Is your child cursed with surprise cavities despite your best efforts to brush daily? As a pediatric dentist, I hear about this dilemma all the time, and it brings to mind an experience I had with my four-year-old son, Noah, while cleaning his room.
We were searching high and low for a missing shoe when I came upon a bag full of moldy store-bought rolls. Hoping to have a late night snack at his fingertips, my son had stashed them in a perfect hiding spot: under the bed. Unfortunately, he forgot all about them, which led to my startling discovery of rock hard bread covered in green fuzz a few weeks later.
You and I wouldn’t miss rotting snacks if our child left them out in plain sight on a dresser or in the middle of the floor, but we can sometimes be tricked by what looks clean at first glance.
Sometimes we do a similar quick check of our kids’ teeth, and as long as no chunks of food are visible, we assume they are good to go. Then we are surprised at a dental visit when the dentist reports that cavities were indeed lurking in some “under the bed” places.
This is so frustrating for kids and their parents…we are brushing their teeth! Why isn’t it working??
Let me share with you, from a dentist’s perspective, the two favorite hiding spots of cavities, so you can be sure your child’s daily brushing is really doing the job.
1. Cavities hide…Between the Teeth.
Two thirds of cavities in baby teeth form where two teeth meet (or, in dentist terms, “contact” each other). The really nasty thing about this location is that plaque sits there growing on not one but two teeth at the same time. If a hidden area like that goes uncleaned for months or more, you’re penalized with the double whammy…two teeth with cavities, side-by-side.
Think of it: If your kid has four uncleaned contacts at the back of his mouth, he will have cavities on every one of the eight molars—eight cavities!—no matter how well he brushed the top and sides of these teeth.
A toothbrush physically cannot reach between teeth to clean this spot, and for that reason, Floss is Boss.
I know, I know—it’s hard enough to brush! Few if any of us get to the second step of flossing our kids’ teeth because…well…the string, the small mouth, the fight, the discomfort, the tears…it makes it all a lost cause for parents.
But I would argue that it is just as important—if not more important—that kids floss than that they brush—at least those four spots in the back between the molars. Get a flosser or soft pick to make this more convenient for you and your child.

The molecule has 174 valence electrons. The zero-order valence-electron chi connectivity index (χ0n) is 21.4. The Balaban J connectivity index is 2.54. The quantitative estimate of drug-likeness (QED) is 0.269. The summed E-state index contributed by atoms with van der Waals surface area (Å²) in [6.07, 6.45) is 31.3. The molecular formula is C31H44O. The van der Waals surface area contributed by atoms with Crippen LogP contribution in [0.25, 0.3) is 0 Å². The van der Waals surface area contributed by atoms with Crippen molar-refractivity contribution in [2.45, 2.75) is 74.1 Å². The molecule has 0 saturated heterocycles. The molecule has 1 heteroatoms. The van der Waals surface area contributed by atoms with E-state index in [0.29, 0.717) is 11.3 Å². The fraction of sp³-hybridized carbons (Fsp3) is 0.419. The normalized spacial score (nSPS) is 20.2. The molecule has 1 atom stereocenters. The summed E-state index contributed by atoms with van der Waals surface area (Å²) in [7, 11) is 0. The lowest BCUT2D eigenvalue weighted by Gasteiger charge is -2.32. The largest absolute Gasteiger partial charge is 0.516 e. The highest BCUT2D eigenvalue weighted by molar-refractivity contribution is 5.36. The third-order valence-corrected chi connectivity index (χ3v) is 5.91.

2. Cavities hide…In the Grooves.
Pits and fissures, the grooves, are the second most common place to get cavities. This is at the back of the mouth where teeth are grinding food and getting debris smashed into the cracks and crevices. I have two tips to protect these areas:
- Avoid sticky, processed snacks, like crackers. Most people immediately think of fruit snacks or candy, and those are bad–but, honestly, the worst culprits are crackers! (And Cheetohs are a pediatric dentist’s arch nemesis). These foods are much more likely to get stuck in grooves and fester. Save your money and stop buying these foods at the store–you’ll also save on your dental bill.
- Ask your dentist whether your child’s grooves are deep and likely to develop cavities over time. It may cost you extra and require a willing pediatric dentist, but these fissures can be sealed (just like is commonly done on all permanent molars) as soon as your child is cooperative, perhaps at age three or four. It could be a beneficial investment in susceptible teeth that won’t be falling out till age 11 or 12, especially if you struggle to eliminate the processed snacks.
If you’ve been shocked by a dentist reporting cavities on teeth that you are brushing regularly with your child, consider if these two common “under the bed” hiding spots are being overlooked at brushing time.
- Cavities hide out between the teeth. Floss is boss!
- Cavities fester in grooves. Consider sealants!
- Cavities thrive on sticky, processed snacks. Eliminate them from your child’s diet whenever you can!
Ever since my discovery of Noah’s fuzzy green rolls under the bed, I’m much more likely to get down on my knees and peek under there every once in a while.
Now that you know where plaque is most likely to hide out in your kids’ mouths (in between and on top of the molars), you can target those two key spot every night, and your family will be on the way to far fewer surprise cavities.
Tooth Training Challenge for This Week: If you aren’t already flossing your kids’ teeth, try it this week! Don’t give up if it is challenging at first–it will get easier with time.